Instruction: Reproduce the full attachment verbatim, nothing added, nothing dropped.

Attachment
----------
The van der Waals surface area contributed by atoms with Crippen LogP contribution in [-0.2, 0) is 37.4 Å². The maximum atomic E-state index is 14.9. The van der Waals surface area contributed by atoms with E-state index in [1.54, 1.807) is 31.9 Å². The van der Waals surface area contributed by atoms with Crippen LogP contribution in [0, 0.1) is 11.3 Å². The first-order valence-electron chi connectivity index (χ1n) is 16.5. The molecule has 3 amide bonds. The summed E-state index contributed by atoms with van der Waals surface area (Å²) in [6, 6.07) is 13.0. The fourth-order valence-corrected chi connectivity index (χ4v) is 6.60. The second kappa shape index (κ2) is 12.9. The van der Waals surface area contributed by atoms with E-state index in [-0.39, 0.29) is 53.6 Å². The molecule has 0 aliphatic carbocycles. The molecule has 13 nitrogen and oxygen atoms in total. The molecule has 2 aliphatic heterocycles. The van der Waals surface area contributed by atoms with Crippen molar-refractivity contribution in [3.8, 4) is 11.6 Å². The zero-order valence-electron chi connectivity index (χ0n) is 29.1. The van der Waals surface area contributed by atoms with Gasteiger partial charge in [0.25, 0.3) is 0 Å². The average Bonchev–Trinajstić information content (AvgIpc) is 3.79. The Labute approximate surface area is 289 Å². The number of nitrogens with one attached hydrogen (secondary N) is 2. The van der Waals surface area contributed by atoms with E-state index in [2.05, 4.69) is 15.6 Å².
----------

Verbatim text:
The van der Waals surface area contributed by atoms with Crippen LogP contribution in [-0.2, 0) is 37.4 Å². The maximum atomic E-state index is 14.9. The van der Waals surface area contributed by atoms with E-state index in [1.54, 1.807) is 31.9 Å². The van der Waals surface area contributed by atoms with Crippen LogP contribution in [0, 0.1) is 11.3 Å². The first-order valence-electron chi connectivity index (χ1n) is 16.5. The molecule has 3 amide bonds. The summed E-state index contributed by atoms with van der Waals surface area (Å²) in [6, 6.07) is 13.0. The fourth-order valence-corrected chi connectivity index (χ4v) is 6.60. The second kappa shape index (κ2) is 12.9. The van der Waals surface area contributed by atoms with E-state index in [-0.39, 0.29) is 53.6 Å². The molecule has 0 aliphatic carbocycles. The molecule has 13 nitrogen and oxygen atoms in total. The molecule has 2 aliphatic heterocycles. The van der Waals surface area contributed by atoms with Crippen molar-refractivity contribution in [3.8, 4) is 11.6 Å². The zero-order valence-electron chi connectivity index (χ0n) is 29.1. The van der Waals surface area contributed by atoms with Gasteiger partial charge in [0.25, 0.3) is 0 Å². The average Bonchev–Trinajstić information content (AvgIpc) is 3.79. The Labute approximate surface area is 289 Å². The number of nitrogens with one attached hydrogen (secondary N) is 2. The van der Waals surface area contributed by atoms with E-state index in [2.05, 4.69) is 15.6 Å².